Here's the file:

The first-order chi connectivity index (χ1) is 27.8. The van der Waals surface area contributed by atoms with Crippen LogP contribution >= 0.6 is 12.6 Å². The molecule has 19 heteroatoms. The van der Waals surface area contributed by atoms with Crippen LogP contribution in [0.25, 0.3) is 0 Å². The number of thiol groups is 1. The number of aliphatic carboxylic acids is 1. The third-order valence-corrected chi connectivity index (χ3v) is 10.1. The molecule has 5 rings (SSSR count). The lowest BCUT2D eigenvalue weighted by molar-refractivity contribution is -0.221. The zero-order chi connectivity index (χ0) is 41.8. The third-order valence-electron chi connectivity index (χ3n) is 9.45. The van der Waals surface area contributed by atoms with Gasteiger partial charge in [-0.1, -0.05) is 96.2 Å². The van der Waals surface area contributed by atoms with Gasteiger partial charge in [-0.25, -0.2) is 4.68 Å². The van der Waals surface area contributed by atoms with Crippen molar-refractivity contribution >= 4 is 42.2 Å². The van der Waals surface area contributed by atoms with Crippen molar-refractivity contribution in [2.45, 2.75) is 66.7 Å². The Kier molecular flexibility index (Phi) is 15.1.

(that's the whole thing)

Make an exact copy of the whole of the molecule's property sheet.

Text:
The first-order chi connectivity index (χ1) is 27.8. The van der Waals surface area contributed by atoms with Crippen LogP contribution >= 0.6 is 12.6 Å². The molecule has 19 heteroatoms. The van der Waals surface area contributed by atoms with Crippen LogP contribution in [0.25, 0.3) is 0 Å². The number of thiol groups is 1. The number of aliphatic carboxylic acids is 1. The third-order valence-corrected chi connectivity index (χ3v) is 10.1. The molecule has 5 rings (SSSR count). The lowest BCUT2D eigenvalue weighted by molar-refractivity contribution is -0.221. The zero-order chi connectivity index (χ0) is 41.8. The third-order valence-electron chi connectivity index (χ3n) is 9.45. The van der Waals surface area contributed by atoms with Gasteiger partial charge in [-0.1, -0.05) is 96.2 Å². The van der Waals surface area contributed by atoms with Gasteiger partial charge in [-0.25, -0.2) is 4.68 Å². The van der Waals surface area contributed by atoms with Crippen molar-refractivity contribution >= 4 is 42.2 Å². The van der Waals surface area contributed by atoms with Crippen molar-refractivity contribution in [2.45, 2.75) is 66.7 Å². The Kier molecular flexibility index (Phi) is 15.1.